Cell sorting services are performed with Fluorescence-activated cell sorting (FACS cell sorting) which is a powerful tool used in both basic and clinical research that enables individual cells to be separated from a heterogeneous sample for downstream analysis or therapeutic applications. FACS sorting can be used to separate live cell populations into subpopulations based upon the fluorochrome associated with a detection antibody.

FACS cell sorting is a specialized form of flow cytometry and uses many of the same principles of cell preparation and labeling as traditional cytometry. In fact, a cell sorter works in a similar way to a flow cytometer with a single-cell suspension of fluorescently labeled cells passing through a fluidic system and interrogated by lasers that excite the fluorescent molecules used to label the different cell types. However, uniquely to cell sorters, electrostatic drop deflection, (the same principle used in ink-drop printers), is employed to target specific cell types for collection.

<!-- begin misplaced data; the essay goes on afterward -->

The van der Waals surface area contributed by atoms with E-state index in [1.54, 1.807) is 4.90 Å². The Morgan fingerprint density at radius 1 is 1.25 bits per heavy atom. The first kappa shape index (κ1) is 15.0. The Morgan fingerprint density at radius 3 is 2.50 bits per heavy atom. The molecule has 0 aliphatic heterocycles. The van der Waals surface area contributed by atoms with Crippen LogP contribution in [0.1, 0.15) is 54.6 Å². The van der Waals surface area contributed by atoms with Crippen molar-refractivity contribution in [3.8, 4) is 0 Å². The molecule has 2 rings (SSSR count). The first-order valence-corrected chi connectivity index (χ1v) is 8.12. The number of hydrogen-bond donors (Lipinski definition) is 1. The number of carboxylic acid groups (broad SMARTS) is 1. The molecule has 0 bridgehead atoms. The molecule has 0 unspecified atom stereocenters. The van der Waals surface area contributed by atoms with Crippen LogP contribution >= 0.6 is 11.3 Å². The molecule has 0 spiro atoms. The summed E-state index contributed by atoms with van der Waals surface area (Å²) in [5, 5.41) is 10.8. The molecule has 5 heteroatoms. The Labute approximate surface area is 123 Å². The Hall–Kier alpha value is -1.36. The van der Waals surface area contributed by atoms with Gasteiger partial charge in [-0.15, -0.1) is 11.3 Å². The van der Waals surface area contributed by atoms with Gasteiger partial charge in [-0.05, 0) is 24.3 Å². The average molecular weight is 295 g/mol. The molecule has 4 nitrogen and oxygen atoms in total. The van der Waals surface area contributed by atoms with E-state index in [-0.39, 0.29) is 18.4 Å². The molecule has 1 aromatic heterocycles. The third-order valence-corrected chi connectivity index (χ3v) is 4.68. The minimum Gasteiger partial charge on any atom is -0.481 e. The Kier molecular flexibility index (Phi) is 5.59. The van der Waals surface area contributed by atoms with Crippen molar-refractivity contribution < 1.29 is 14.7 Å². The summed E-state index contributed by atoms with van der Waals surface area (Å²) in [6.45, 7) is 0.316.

This is achieved by utilizing a vibration mechanism to create break points in the fluidics stream that result in the generation of distinct droplets. By fine-tuning the frequency of the vibrations, the frequency of the break points can be optimized to generate droplets containing single cells. Charge (hi/low positive or negative) is applied to droplets containing cells of interest, enabling them to be diverted into collection tubes using electrostatically charged deflection plates.

This enables relatively pure cell populations to be collected. Typically, 2 to 4 different cell populations can be sorted simultaneously from a single heterogeneous population. Populations can be sorted based on a variety of characteristics – essentially, if you can differentiate a cell, you can sort it.









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